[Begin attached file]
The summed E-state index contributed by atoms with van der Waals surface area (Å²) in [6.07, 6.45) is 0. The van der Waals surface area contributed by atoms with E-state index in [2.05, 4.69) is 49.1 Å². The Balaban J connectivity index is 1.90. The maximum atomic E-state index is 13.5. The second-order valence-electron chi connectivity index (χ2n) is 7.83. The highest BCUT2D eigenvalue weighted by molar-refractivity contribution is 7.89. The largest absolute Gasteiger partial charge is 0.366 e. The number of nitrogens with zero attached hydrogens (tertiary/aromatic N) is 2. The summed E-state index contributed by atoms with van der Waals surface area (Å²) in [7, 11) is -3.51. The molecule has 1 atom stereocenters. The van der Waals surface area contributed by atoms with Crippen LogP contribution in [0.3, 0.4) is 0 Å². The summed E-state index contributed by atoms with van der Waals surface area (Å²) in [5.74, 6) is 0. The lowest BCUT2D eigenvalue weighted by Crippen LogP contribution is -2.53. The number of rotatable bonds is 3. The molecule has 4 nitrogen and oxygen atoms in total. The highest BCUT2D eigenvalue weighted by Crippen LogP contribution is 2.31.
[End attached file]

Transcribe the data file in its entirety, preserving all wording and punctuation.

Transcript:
The summed E-state index contributed by atoms with van der Waals surface area (Å²) in [6.07, 6.45) is 0. The van der Waals surface area contributed by atoms with E-state index in [2.05, 4.69) is 49.1 Å². The Balaban J connectivity index is 1.90. The maximum atomic E-state index is 13.5. The second-order valence-electron chi connectivity index (χ2n) is 7.83. The highest BCUT2D eigenvalue weighted by molar-refractivity contribution is 7.89. The largest absolute Gasteiger partial charge is 0.366 e. The number of nitrogens with zero attached hydrogens (tertiary/aromatic N) is 2. The summed E-state index contributed by atoms with van der Waals surface area (Å²) in [7, 11) is -3.51. The molecule has 1 atom stereocenters. The van der Waals surface area contributed by atoms with Crippen LogP contribution in [0.3, 0.4) is 0 Å². The summed E-state index contributed by atoms with van der Waals surface area (Å²) in [5.74, 6) is 0. The lowest BCUT2D eigenvalue weighted by Crippen LogP contribution is -2.53. The number of rotatable bonds is 3. The molecule has 4 nitrogen and oxygen atoms in total. The highest BCUT2D eigenvalue weighted by Crippen LogP contribution is 2.31.